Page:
House-building slows ‘due to under-investment in sewers’
The number of new dwellings started over July-September was 1,922, a 14% decrease on the same quarter last year.
House-building in Northern Ireland has slowed due to under-investment in sewers, an expert said.
The number of new dwellings started over July-September quarter was 1,922, a 14% decrease on the same quarter last year, the Northern Ireland housing bulletin showed.
Official estimates suggest Northern Ireland needs around 7,200 new homes each year to keep up with population growth and demolition of older housing.
Justin Cartwright, Northern Ireland director of the Chartered Institute of Housing, said: “This is concerning news – for some time we’ve seen steady growth in the number of new homes built each year, driven by the recovery of private sector development.
“Today’s figures show a disappointing couple of quarters over the spring and summer, dropping back to a level of activity seen four years ago.”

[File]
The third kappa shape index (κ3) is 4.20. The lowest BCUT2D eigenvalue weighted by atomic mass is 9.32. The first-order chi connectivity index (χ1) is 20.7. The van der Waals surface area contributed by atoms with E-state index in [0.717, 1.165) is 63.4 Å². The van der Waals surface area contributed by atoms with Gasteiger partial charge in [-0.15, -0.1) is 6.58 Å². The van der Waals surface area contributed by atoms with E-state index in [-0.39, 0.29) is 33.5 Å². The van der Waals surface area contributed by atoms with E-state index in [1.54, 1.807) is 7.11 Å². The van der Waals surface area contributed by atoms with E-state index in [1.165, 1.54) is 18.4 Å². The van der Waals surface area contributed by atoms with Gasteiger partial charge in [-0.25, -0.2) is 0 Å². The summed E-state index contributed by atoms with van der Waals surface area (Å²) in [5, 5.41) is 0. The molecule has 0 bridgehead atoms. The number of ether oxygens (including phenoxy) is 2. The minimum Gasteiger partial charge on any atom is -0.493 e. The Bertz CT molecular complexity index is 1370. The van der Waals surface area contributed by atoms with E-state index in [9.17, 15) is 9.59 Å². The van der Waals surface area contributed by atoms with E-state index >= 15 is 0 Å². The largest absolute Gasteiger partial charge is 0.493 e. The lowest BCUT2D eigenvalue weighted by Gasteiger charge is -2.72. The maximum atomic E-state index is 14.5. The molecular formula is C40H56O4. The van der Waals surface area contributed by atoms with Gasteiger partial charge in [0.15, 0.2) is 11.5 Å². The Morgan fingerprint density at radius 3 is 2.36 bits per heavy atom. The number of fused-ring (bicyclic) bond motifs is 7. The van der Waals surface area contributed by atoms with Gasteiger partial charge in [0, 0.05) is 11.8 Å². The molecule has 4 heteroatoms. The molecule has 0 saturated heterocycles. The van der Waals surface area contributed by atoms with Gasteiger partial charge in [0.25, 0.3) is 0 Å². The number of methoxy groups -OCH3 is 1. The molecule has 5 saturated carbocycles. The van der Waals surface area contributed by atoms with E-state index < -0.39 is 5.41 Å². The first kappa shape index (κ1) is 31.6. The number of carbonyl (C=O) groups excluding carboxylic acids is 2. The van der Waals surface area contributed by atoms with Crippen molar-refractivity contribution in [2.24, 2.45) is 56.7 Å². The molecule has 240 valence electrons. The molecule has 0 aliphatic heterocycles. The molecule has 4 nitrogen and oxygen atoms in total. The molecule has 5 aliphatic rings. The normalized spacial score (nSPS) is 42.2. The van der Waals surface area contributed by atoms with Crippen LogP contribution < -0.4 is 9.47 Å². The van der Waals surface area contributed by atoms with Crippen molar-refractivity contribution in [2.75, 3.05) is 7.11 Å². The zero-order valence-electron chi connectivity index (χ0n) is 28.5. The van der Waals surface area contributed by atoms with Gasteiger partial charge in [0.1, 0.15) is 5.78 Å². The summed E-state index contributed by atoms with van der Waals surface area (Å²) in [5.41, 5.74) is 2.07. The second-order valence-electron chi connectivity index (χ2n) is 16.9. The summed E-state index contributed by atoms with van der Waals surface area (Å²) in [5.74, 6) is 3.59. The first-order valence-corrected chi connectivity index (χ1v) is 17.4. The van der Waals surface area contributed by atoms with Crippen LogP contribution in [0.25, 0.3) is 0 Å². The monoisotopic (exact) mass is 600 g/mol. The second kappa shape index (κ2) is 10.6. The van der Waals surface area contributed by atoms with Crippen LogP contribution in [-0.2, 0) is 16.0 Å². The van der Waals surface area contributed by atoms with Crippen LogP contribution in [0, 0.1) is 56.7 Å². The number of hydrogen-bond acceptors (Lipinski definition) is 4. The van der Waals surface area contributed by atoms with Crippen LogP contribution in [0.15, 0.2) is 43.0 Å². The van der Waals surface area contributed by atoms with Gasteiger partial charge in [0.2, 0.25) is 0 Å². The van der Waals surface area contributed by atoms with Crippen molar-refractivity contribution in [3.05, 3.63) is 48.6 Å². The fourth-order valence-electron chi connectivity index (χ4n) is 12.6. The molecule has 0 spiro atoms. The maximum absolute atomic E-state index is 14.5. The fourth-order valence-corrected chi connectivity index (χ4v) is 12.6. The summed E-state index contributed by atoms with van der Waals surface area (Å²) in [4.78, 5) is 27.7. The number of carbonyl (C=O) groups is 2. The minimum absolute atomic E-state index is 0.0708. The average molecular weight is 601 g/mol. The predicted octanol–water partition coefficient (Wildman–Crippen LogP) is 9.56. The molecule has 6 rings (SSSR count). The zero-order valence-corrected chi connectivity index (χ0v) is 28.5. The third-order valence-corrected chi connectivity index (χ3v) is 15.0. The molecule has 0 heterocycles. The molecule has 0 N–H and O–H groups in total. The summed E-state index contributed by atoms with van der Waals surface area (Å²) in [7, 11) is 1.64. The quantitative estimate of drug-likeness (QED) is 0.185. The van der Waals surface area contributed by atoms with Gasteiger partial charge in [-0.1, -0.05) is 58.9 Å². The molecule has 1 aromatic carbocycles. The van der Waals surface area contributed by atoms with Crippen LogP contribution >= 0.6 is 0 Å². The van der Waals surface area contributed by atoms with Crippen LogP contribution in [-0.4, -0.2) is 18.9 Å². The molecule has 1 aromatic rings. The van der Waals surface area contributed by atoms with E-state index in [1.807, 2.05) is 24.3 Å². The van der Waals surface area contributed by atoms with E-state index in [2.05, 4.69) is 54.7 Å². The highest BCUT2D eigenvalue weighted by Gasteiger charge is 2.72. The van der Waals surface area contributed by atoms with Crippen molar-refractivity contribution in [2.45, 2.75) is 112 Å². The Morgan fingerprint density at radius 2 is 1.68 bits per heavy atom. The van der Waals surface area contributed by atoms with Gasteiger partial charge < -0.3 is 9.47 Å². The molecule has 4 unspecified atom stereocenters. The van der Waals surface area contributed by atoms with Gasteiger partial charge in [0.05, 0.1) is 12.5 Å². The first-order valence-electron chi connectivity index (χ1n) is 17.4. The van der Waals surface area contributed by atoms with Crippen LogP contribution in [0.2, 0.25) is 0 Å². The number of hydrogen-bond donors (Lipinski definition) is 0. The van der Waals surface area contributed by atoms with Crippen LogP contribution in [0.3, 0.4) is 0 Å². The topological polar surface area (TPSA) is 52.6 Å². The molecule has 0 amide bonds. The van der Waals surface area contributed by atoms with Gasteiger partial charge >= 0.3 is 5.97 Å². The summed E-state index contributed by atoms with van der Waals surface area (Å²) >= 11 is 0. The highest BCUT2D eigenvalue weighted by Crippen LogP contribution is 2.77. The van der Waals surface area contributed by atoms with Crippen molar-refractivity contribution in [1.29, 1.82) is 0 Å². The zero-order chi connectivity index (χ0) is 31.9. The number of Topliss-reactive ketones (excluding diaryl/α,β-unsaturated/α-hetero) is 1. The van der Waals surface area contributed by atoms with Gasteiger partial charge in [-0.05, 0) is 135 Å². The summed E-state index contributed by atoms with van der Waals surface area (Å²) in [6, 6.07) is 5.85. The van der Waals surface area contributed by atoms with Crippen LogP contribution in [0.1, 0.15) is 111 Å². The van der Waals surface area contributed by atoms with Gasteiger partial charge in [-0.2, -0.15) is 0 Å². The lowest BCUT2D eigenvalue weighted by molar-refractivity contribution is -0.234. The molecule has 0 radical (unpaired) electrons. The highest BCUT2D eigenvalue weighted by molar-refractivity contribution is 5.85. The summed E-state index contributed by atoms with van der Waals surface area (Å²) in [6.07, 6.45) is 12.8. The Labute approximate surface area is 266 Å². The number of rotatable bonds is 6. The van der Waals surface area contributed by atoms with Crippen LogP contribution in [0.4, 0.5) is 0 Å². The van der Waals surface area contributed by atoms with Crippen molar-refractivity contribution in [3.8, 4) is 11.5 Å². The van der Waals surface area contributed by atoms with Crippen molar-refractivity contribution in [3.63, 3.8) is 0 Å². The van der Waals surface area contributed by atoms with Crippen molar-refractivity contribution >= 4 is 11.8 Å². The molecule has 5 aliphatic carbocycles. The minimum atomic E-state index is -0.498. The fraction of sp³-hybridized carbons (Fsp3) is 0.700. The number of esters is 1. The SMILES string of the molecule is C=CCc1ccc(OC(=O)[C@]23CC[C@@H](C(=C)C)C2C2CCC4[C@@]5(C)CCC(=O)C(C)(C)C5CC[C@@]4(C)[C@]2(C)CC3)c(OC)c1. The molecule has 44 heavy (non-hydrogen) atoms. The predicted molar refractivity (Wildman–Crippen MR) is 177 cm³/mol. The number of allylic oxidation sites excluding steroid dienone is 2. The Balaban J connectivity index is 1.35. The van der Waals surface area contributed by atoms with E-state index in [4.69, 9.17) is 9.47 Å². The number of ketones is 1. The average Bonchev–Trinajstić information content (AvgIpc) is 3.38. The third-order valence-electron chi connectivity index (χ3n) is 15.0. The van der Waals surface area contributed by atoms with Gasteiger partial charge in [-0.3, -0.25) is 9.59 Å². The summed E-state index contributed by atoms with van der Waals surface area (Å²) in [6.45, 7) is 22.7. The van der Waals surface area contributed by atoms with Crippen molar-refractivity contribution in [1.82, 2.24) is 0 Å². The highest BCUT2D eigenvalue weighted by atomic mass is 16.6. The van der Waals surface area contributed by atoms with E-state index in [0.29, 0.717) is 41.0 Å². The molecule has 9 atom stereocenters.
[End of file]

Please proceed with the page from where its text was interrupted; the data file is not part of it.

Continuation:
He said Northern Ireland was on course to miss its house-building target this financial year, which could impact on prices.
“One thing that is beginning to hit house-building is the lack of investment in new wastewater infrastructure.
“No house-building can be carried out in areas where sewage treatment works are at capacity, and without greater investment the issue will only get worse.
“The lack of this infrastructure that enables new housing developments is worrying – we need an executive back to ensure that Northern Ireland Water is adequately funded.”
The new-build statistics were published by the Communities Department.